Facial Recognition Software in Georgia Policing

Since 1956, law enforcement agencies have used video surveillance systems as a means of deterring, preventing, and prosecuting criminal acts. The miniaturization and decreasing cost of this technology now allows police departments across the United States to film suspects with hidden cameras.


But even more recently, facial recognition technology is being utilized in the criminal justice system. Facial recognition software uses algorithms to recognize and then represent patterns and relationships in human and facial features. These patterns and relationships are then compared to known photographs from a watch list, a video library of individuals stored in a law-enforcement database. The software offers a percentage score based on how confident the system is about a identification. Faces that do not match the database are immediately discarded.


In 2020, the Atlanta Police Department began using this technology to further their police practices. APD uses a software program called Clearview AI in order to identify suspects. The Supreme Court of Georgia recently issued a decision highlighting the use of such technology in Reeves v. State (S20A1005). In Reeves, investigators identified a murder suspect from photographs on Instagram. This photo was sent to the DMV who used facial recognition software to create a pool of potential suspects. The software indicated that the suspects drivers license photo was the best match. After determining the suspect was the one shown in the Instagram photos, detectives created a six person photographic array, which was then shown to the surviving victims. From the photographic array the shooter was identified.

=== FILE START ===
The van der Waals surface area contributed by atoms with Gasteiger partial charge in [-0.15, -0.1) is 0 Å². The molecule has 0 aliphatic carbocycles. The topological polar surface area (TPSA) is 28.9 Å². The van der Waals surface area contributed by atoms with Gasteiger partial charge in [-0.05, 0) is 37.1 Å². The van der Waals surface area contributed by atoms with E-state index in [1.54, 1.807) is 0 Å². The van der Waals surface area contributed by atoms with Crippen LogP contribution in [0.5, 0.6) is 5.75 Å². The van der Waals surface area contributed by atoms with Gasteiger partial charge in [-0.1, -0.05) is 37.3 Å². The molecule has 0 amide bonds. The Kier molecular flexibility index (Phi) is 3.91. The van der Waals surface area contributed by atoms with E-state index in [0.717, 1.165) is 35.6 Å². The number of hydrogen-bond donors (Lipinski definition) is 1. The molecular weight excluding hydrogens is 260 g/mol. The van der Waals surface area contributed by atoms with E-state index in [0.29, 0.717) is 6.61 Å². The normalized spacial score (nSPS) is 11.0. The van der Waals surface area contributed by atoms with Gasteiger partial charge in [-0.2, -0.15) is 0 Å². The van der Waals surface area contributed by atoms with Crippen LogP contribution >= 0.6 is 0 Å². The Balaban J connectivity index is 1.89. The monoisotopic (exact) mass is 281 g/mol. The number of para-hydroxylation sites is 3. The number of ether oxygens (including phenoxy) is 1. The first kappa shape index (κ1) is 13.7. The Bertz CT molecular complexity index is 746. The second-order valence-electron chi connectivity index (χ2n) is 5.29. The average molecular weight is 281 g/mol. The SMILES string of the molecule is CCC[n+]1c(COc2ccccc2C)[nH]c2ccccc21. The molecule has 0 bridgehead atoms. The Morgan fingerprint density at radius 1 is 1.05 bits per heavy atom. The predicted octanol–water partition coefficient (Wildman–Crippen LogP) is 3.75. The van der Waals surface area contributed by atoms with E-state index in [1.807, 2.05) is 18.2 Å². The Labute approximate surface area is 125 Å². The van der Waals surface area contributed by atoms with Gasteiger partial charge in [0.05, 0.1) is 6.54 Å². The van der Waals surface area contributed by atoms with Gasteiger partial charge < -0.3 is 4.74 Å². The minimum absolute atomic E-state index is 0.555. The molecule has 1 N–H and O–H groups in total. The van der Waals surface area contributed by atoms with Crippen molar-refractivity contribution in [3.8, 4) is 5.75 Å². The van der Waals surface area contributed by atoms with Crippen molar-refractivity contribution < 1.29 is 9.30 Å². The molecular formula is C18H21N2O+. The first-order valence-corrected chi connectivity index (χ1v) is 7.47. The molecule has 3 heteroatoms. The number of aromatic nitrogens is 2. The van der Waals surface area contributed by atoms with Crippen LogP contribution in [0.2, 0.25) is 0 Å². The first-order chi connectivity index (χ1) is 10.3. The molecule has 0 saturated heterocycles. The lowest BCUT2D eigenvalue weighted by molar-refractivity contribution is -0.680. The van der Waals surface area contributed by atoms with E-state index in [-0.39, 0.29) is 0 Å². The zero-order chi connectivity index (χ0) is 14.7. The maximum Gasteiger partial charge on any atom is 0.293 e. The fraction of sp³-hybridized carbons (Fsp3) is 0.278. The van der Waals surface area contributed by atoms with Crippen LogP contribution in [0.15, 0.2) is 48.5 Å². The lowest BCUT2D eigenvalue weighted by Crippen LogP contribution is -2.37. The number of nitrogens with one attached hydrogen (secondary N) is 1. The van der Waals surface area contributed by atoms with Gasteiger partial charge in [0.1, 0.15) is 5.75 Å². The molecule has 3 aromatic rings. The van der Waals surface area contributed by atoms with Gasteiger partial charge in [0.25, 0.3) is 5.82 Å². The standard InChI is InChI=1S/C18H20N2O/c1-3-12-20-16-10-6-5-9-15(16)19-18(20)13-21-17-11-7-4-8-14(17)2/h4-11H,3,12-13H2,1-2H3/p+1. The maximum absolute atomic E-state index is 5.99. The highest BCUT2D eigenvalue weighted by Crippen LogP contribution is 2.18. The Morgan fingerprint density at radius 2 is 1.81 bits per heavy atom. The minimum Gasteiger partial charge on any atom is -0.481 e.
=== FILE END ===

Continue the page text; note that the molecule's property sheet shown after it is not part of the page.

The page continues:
The ability and quantity of these biometric applications is increasing everyday. In addition to facial recognition software, we can expect law-enforcement to develop and use other identification methods such as voice recognition, signature recognition, fingerprint imaging, and measurement scans, hand vein mapping, iris recognition, and retinal scans


These technologies have raised privacy considerations in our legislature, case law, and public discourse. While the use of facial recognition software presents a novel question to the courts, current case law suggests a willingness to approve the use of audio and video recordings as evidence in criminal cases, even without a search warrant in some instances. Over time, we can expect our definition of privacy to shift towards offering less protection as the scope of our constitutional rights are narrowed by emerging biometric technology.


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